I'm making a trip to Greenland in a few days by private plane. It's a single engine turbo-prop. A grade school friend -- half a century now -- is a pilot and flying us to Ilulissat. I'm excited to be going to the frontier of sea level rise. Flying north through Maine into Canada, we will have time to think where we are headed.
One hundred fifty years ago, the gentile of Washington DC toed their boots into carriages and buggies to view the battle of the Bull Run.
The chart, above, shows the anomaly in this year's ice melt. The chart is based on real-time satellite data covering the entire Greenland ice sheet, published by the National Snow and Ice Data Center. Compared to the telescopes used by the men in their top hats and ladies in their bustles at Bull Run, we have scanning electron microscopes and computers correlating data from geosynchronous orbits hundreds of miles above the earth.
We know so much and do so much with all we know, but the survival of our species likely comes down to watching the ice melt in Greenland, between your feet.
I wonder how to advise the current generation coming to their turn managing affairs of the world. We were up to the task; the Baby Boomers. Yes, the radical right made hay on the "me generation". But the right entirely avoids the social contract, the public commons, shared responsibility for the planet, and of accounting for pollution. The right is more fixed on measuring the point of conception than creation lost to forces of greed.
We've fumbled our chances to address global warming as the international security crisis it is.
Instead, we've focused -- for one reason or another -- on the low hanging fruit. I always got the point, for example, about inculcating social responsibility through recycling, but I never understood how our generation's powerful actors -- like Bill Clinton, for instance -- could use the environment in the game of politics with the GOP like a low count card and convert to a true believer on climate change when he was out of office.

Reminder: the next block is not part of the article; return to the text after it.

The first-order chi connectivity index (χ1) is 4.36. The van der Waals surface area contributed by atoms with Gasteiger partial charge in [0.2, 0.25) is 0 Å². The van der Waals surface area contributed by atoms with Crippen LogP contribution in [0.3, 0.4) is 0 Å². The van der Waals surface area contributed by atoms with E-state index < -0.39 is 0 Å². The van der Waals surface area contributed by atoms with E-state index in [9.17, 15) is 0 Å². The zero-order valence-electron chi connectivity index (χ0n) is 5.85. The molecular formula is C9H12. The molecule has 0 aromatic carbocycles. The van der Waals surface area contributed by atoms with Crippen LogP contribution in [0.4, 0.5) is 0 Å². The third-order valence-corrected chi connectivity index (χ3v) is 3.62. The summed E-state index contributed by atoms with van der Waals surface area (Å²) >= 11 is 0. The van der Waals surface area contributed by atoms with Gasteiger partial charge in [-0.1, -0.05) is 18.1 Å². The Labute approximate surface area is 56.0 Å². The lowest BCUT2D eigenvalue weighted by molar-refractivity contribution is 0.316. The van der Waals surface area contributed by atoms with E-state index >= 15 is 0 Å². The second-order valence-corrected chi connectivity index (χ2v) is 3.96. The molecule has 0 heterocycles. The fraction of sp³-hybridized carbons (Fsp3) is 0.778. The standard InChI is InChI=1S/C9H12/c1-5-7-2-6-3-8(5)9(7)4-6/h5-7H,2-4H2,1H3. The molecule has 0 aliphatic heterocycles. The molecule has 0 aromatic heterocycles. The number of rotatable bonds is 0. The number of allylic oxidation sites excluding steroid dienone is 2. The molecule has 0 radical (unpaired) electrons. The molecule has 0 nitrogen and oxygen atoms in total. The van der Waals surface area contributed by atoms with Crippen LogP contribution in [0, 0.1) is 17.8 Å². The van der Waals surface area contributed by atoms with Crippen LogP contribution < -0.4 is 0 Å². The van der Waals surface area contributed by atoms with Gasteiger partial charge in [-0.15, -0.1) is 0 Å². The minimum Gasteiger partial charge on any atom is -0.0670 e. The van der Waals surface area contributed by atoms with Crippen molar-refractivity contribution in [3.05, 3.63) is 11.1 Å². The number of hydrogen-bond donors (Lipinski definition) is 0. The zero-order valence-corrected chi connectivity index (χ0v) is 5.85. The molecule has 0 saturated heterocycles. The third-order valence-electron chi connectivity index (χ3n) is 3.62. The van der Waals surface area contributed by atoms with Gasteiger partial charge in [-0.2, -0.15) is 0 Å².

It is not like these issues -- consider Big Sugar and Clinton's affiliation with the Fanjul billionaires as one example -- were unavailable for policy changes at the time he was in the White House. And I don't mean to pick on the Democrats. How many of George HW Bush's 5000 Points of Light were awarded to environmental warriors challenging Florida's cratered natural resources or fighting fossil fuel industries?
I'm asking these questions, because I don't know how to address the younger generations.
Maybe I'm missing something. In the days before and even after the battle, Gettysburg must have been serene. The quail rustled, flushed from tall grass where they were feeding. There is no cataclysmic event in climate change. No Gettysburg or Antietam. So far, no day where the tide went high and stayed there.
My family history was shaped by a cataclysmic event -- the Holocaust -- where the banality of evil destroyed millions. The storm clouds over eastern Europe had been easily readable before the gas chambers. In other words, there were no surprises in the catastrophe that Hitler unleashed. He had plenty of help.
Despite that history is backwards-looking, its illumination traces the exact outline of where we are headed. The challenge for younger generations is to know, what is the moment we are in?